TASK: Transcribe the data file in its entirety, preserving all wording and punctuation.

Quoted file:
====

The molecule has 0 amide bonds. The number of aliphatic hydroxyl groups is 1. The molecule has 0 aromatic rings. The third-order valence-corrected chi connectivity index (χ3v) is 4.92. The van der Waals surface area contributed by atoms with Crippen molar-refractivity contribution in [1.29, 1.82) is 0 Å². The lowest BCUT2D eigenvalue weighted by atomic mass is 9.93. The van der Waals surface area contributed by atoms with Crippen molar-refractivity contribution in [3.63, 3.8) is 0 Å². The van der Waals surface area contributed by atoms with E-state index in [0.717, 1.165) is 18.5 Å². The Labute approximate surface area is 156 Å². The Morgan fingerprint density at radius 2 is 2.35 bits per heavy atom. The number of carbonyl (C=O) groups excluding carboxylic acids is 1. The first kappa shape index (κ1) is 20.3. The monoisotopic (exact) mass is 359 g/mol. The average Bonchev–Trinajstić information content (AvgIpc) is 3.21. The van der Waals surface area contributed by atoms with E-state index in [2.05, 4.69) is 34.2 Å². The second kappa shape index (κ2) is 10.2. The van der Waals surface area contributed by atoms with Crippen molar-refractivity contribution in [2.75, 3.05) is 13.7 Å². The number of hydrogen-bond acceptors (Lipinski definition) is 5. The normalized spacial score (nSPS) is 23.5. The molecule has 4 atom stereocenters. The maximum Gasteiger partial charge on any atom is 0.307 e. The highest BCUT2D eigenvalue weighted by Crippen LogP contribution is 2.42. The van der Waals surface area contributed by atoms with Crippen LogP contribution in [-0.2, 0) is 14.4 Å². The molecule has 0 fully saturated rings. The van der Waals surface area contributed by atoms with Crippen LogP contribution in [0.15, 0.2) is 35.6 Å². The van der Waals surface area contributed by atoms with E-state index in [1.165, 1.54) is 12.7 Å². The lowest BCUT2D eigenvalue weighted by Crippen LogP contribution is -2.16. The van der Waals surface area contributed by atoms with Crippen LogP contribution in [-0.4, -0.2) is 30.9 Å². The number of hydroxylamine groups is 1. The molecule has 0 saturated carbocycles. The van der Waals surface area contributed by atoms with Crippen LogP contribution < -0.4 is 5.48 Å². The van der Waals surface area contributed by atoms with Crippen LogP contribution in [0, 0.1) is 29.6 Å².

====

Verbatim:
The molecule has 0 amide bonds. The number of aliphatic hydroxyl groups is 1. The molecule has 0 aromatic rings. The third-order valence-corrected chi connectivity index (χ3v) is 4.92. The van der Waals surface area contributed by atoms with Crippen molar-refractivity contribution in [1.29, 1.82) is 0 Å². The lowest BCUT2D eigenvalue weighted by atomic mass is 9.93. The van der Waals surface area contributed by atoms with Crippen molar-refractivity contribution in [3.63, 3.8) is 0 Å². The van der Waals surface area contributed by atoms with E-state index in [0.717, 1.165) is 18.5 Å². The Labute approximate surface area is 156 Å². The Morgan fingerprint density at radius 2 is 2.35 bits per heavy atom. The number of carbonyl (C=O) groups excluding carboxylic acids is 1. The first kappa shape index (κ1) is 20.3. The monoisotopic (exact) mass is 359 g/mol. The average Bonchev–Trinajstić information content (AvgIpc) is 3.21. The van der Waals surface area contributed by atoms with E-state index in [2.05, 4.69) is 34.2 Å². The second kappa shape index (κ2) is 10.2. The van der Waals surface area contributed by atoms with Crippen molar-refractivity contribution in [2.75, 3.05) is 13.7 Å². The number of hydrogen-bond acceptors (Lipinski definition) is 5. The normalized spacial score (nSPS) is 23.5. The molecule has 4 atom stereocenters. The maximum Gasteiger partial charge on any atom is 0.307 e. The highest BCUT2D eigenvalue weighted by Crippen LogP contribution is 2.42. The van der Waals surface area contributed by atoms with Crippen LogP contribution in [-0.2, 0) is 14.4 Å². The molecule has 0 fully saturated rings. The van der Waals surface area contributed by atoms with Crippen LogP contribution in [0.15, 0.2) is 35.6 Å². The van der Waals surface area contributed by atoms with E-state index in [1.165, 1.54) is 12.7 Å². The lowest BCUT2D eigenvalue weighted by Crippen LogP contribution is -2.16. The van der Waals surface area contributed by atoms with Crippen LogP contribution in [-0.4, -0.2) is 30.9 Å². The number of hydroxylamine groups is 1. The molecule has 0 saturated carbocycles. The van der Waals surface area contributed by atoms with Crippen LogP contribution < -0.4 is 5.48 Å². The van der Waals surface area contributed by atoms with Crippen LogP contribution in [0, 0.1) is 29.6 Å².